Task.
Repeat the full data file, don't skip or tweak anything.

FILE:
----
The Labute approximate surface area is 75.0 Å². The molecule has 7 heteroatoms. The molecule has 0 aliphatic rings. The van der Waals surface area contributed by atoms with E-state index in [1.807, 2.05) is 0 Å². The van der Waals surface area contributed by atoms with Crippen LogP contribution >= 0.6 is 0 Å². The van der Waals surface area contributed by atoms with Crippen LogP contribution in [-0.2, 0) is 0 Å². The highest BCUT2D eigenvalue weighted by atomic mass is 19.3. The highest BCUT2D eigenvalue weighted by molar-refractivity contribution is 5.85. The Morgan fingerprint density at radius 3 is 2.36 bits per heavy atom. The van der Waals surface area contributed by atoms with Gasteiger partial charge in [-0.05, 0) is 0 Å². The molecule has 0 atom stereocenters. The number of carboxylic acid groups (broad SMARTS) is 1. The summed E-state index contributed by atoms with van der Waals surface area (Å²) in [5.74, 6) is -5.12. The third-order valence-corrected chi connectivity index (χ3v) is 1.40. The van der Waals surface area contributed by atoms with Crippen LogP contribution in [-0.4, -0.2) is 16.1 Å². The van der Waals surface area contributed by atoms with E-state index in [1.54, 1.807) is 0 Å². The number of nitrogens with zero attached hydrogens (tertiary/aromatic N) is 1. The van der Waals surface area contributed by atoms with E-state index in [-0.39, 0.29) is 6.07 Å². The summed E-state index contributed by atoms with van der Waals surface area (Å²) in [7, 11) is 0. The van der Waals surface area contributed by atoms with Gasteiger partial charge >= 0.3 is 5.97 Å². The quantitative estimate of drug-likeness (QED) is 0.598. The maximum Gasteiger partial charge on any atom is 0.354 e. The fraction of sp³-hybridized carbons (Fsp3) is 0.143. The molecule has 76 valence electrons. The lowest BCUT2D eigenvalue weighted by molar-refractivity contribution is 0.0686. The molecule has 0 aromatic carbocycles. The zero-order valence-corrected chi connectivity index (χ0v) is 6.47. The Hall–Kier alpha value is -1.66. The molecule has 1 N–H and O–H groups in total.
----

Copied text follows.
The Labute approximate surface area is 75.0 Å². The molecule has 7 heteroatoms. The molecule has 0 aliphatic rings. The van der Waals surface area contributed by atoms with E-state index in [1.807, 2.05) is 0 Å². The van der Waals surface area contributed by atoms with Crippen LogP contribution >= 0.6 is 0 Å². The van der Waals surface area contributed by atoms with Crippen LogP contribution in [-0.2, 0) is 0 Å². The highest BCUT2D eigenvalue weighted by atomic mass is 19.3. The highest BCUT2D eigenvalue weighted by molar-refractivity contribution is 5.85. The Morgan fingerprint density at radius 3 is 2.36 bits per heavy atom. The van der Waals surface area contributed by atoms with Gasteiger partial charge in [-0.05, 0) is 0 Å². The molecule has 0 atom stereocenters. The number of carboxylic acid groups (broad SMARTS) is 1. The summed E-state index contributed by atoms with van der Waals surface area (Å²) in [5.74, 6) is -5.12. The third-order valence-corrected chi connectivity index (χ3v) is 1.40. The van der Waals surface area contributed by atoms with Crippen LogP contribution in [-0.4, -0.2) is 16.1 Å². The van der Waals surface area contributed by atoms with E-state index in [1.54, 1.807) is 0 Å². The number of nitrogens with zero attached hydrogens (tertiary/aromatic N) is 1. The van der Waals surface area contributed by atoms with E-state index in [-0.39, 0.29) is 6.07 Å². The summed E-state index contributed by atoms with van der Waals surface area (Å²) in [7, 11) is 0. The van der Waals surface area contributed by atoms with Gasteiger partial charge >= 0.3 is 5.97 Å². The quantitative estimate of drug-likeness (QED) is 0.598. The maximum Gasteiger partial charge on any atom is 0.354 e. The fraction of sp³-hybridized carbons (Fsp3) is 0.143. The molecule has 76 valence electrons. The lowest BCUT2D eigenvalue weighted by molar-refractivity contribution is 0.0686. The molecule has 0 aromatic carbocycles. The zero-order valence-corrected chi connectivity index (χ0v) is 6.47. The Hall–Kier alpha value is -1.66. The molecule has 1 N–H and O–H groups in total.